Has the IATF lived up to your expectations?
Absolutely. The one quick win for us is the development of market access for our export customers. We were at the inaugural IATF in Cairo, Egypt, and the connections were quite an eye opener. We took several of our customers with us and also gave them platforms to exhibit and showcase their products. They all secured product off-take contract and partnership deals. Total deal size closed in Cairo was in excess of $75 million.

The same happened during this outing with total deal size in excess of $100m. Another upside is the opportunity it presents for partnerships, collaborations and knowledge transfer. I strongly believe that if we can work on improving general ease of doing business and enterprise competitiveness, Nigeria can be the biggest winner of the African Continental Free Trade Area (AfCFTA).

As you are aware, the IATF is one of the key levers of the AfCFTA in driving regional trade integration in Africa. On takeoff is that the AfCFTA will help to connect Nigerian businesses to the continental and global manufacturing value chain.

This is why it is such a big deal to us and the reason we are taking proactive steps to enhance the readiness and positioning of our customers to take advantage of the growth opportunities that the IATF and the AfCFTA present to their businesses. These opportunities are not only limited to market share expansion but also includes knowledge and technology transfer gains to drive optimisations.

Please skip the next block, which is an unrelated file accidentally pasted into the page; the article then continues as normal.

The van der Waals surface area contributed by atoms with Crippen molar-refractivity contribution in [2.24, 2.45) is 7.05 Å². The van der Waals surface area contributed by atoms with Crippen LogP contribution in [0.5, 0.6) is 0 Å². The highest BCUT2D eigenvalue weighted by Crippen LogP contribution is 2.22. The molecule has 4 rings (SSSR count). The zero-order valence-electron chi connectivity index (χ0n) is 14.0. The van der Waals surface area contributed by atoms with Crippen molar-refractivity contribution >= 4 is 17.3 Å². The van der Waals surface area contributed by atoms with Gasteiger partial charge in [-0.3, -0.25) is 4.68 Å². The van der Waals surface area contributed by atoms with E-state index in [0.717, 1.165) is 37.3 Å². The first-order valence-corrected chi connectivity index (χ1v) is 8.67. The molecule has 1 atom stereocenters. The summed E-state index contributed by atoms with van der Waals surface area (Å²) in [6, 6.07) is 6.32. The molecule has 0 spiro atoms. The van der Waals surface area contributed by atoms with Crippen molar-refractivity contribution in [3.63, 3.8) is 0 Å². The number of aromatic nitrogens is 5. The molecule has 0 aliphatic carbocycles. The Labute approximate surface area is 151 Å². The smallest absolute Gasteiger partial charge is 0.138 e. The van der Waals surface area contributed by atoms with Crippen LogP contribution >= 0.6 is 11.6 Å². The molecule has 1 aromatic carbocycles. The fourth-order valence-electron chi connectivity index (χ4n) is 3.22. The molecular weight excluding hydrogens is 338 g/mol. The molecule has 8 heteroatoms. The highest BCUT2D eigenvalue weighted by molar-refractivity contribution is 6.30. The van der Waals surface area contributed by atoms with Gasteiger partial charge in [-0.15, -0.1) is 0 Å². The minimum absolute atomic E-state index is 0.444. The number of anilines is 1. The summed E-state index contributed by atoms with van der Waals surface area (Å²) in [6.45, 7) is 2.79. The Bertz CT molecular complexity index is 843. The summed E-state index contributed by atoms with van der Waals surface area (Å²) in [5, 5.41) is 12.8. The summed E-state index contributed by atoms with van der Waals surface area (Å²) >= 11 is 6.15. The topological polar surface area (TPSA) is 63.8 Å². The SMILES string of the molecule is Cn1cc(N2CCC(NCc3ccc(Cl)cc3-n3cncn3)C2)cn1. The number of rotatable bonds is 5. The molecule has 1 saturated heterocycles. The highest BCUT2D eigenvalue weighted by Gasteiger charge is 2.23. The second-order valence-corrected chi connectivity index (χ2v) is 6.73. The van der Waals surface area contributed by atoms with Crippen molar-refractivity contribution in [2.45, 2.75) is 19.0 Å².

To what extent has the bank’s non-oil export business contributed to the bottom-line?
Like I said earlier, our export business segment is strategic in the sense that it helps to enhance the competitiveness of our banking business. You have seen our half-year numbers, in which the profit before tax jumped from N12b in first half (H1) of 2020, to N20.6b in H1 2021, which is a growth of 72.4 per cent.

The growth of our export customers’ businesses and our increased share of that wallet, couple with the expansion of our new customer and export business footprints are partly what is feeding into the bottom line. It is one of the key pillars of our growth initiative as it washes down to other critical areas of our banking business. To further buttress the importance of our export business segment to the over all banking business, our Managing Director, Mrs. Nneka Onyeali-Ikpe was present at the IATF and participated actively in facilitating some of the deals we have sourced for our customers.